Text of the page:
The results of a big European study of the artificial sweetener confirm those of a huge U.S. study released last month, which found no link to cancer. Go ahead, pop that Diet. Mr Pibbs.
Editor’s Note This story used to contain a picture of a packet of Sweet n Low. But reader Amanda Goertz points out that Sweet n Low does not contain aspartame—rather, sodium saccharin. She also writes “To my knowledge, the debate about cancer in lab rats was about saccharin and not aspartame. Did the story perhaps confuse the two?”
Thanks for the fact-check, Amanda.
European food safety experts have good news for dieters with a sweet tooth, announcing Friday that the popular sugar substitute aspartame does not raise the risk of cancer.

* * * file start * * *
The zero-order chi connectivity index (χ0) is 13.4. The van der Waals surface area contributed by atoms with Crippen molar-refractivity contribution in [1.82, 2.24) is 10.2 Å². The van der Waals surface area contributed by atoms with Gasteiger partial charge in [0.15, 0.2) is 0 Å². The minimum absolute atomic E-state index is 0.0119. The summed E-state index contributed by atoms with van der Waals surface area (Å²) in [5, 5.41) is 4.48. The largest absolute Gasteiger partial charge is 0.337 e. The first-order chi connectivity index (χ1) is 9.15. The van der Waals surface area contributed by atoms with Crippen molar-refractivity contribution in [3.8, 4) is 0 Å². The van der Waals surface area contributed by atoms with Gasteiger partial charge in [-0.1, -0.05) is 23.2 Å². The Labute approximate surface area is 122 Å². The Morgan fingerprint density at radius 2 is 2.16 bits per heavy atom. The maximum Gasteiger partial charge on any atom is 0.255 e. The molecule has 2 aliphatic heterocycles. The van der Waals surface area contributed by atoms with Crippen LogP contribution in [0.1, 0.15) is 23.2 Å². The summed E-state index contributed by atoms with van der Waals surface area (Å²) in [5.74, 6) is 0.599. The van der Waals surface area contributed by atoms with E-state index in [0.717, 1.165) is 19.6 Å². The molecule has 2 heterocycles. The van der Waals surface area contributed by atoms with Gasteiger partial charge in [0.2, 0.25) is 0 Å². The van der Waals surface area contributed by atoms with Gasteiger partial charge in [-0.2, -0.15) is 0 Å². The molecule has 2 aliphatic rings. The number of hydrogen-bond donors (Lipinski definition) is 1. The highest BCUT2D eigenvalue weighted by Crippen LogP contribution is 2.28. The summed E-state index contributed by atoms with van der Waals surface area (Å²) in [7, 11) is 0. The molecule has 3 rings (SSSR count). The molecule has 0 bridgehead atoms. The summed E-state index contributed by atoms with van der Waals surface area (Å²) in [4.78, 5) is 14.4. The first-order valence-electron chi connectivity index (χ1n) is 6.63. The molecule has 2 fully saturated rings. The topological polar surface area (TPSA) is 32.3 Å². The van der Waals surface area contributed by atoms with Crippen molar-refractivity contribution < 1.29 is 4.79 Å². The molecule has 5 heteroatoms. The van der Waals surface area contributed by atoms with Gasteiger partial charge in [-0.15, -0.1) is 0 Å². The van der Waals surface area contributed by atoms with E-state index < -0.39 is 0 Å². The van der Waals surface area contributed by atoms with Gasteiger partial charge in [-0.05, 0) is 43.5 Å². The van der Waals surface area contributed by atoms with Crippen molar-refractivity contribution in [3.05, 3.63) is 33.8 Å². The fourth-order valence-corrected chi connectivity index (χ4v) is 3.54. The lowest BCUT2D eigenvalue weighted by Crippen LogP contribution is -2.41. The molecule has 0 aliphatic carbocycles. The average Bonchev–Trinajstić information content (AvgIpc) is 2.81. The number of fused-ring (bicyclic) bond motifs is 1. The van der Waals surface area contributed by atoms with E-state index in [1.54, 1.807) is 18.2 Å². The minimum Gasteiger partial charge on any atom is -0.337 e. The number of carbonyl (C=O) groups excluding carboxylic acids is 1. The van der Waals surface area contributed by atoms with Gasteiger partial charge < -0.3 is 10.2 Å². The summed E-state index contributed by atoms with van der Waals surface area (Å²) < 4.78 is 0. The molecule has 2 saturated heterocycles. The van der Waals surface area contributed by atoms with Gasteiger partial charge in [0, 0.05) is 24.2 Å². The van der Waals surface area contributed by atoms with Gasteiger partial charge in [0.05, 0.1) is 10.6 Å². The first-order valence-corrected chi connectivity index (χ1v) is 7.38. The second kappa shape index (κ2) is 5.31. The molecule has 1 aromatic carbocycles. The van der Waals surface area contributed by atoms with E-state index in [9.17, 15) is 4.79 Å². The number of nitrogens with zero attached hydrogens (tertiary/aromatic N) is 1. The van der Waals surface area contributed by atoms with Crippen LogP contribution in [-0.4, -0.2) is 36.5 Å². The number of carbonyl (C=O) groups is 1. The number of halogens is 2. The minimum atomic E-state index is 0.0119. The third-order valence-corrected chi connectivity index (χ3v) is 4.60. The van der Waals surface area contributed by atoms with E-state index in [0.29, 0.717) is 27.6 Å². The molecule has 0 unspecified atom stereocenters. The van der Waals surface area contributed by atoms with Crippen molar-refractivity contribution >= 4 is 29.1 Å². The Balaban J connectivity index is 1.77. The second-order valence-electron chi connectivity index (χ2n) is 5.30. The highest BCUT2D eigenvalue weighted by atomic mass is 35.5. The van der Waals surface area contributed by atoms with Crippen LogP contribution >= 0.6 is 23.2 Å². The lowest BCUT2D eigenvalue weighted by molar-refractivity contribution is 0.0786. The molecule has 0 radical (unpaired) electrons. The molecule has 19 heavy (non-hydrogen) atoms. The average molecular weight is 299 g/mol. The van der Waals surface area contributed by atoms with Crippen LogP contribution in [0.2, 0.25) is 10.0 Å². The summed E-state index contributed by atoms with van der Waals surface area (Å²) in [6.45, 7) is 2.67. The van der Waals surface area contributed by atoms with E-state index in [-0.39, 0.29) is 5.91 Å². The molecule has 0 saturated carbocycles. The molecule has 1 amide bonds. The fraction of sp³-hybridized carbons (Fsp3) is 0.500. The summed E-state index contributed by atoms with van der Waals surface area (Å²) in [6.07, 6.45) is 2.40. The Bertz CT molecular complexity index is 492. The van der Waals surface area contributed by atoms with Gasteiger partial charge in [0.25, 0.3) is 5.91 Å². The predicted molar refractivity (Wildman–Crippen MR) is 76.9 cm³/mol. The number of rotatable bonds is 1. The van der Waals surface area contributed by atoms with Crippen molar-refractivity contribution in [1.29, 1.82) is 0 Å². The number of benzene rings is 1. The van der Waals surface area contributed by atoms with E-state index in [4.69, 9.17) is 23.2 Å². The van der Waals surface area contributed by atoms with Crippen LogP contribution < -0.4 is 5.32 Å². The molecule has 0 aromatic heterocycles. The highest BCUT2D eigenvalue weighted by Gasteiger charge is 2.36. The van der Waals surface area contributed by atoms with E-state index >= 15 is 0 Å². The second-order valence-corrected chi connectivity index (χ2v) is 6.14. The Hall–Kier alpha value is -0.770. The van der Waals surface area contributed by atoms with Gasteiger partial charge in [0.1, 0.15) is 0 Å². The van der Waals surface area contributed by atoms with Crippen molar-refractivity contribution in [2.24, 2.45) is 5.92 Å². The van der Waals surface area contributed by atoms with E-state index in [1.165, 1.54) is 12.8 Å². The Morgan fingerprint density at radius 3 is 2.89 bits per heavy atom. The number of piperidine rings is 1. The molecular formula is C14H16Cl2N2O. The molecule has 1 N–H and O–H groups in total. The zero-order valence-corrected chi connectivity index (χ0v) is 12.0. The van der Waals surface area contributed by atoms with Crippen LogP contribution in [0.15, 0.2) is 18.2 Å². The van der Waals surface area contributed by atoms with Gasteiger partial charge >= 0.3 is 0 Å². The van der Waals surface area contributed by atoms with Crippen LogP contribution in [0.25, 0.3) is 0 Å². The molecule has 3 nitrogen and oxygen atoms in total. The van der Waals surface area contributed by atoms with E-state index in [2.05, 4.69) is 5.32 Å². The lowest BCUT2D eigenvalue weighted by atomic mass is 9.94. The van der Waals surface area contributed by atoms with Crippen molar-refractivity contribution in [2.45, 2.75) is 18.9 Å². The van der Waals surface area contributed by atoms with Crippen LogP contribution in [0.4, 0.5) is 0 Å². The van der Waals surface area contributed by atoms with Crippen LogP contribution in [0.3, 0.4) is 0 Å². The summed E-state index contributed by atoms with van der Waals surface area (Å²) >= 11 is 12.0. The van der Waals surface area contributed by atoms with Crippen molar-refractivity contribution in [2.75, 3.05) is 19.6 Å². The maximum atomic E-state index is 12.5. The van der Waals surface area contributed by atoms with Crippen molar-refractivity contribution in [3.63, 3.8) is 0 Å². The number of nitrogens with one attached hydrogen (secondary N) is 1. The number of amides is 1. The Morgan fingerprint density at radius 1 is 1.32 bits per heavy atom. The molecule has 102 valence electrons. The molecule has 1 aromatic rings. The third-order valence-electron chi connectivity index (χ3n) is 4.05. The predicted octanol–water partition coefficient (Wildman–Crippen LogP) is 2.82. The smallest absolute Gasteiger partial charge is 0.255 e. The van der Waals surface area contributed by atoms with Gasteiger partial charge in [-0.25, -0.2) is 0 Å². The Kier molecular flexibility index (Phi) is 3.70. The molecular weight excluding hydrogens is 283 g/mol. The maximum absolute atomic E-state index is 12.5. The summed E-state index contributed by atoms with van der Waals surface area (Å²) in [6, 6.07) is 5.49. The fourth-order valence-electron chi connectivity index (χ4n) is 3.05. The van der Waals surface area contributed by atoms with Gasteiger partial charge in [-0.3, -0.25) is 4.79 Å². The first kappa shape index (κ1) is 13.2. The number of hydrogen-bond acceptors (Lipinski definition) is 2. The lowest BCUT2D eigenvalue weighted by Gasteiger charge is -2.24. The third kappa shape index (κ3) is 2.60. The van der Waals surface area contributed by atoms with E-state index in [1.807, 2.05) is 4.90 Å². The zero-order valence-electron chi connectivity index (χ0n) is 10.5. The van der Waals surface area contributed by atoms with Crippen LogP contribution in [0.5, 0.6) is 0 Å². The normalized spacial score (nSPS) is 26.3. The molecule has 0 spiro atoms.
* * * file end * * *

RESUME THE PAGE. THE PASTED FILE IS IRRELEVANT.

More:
An Italian study last year wrongly concluded that the sweetener led to higher rates of lymphoma and leukemia in rats, said an independent panel of scientists advising the European Food Safety Authority.
The new review found that the number of tumors did not increase in relation to the dosage of aspartame fed to the animals. Many of the rats in the study had suffered from chronic respiratory disease and that was the most likely cause of the tumors, the panel said.
The findings support a huge U.S. federal study released last month, which found no link to cancer in a study of aspartame use among more than half a million Americans.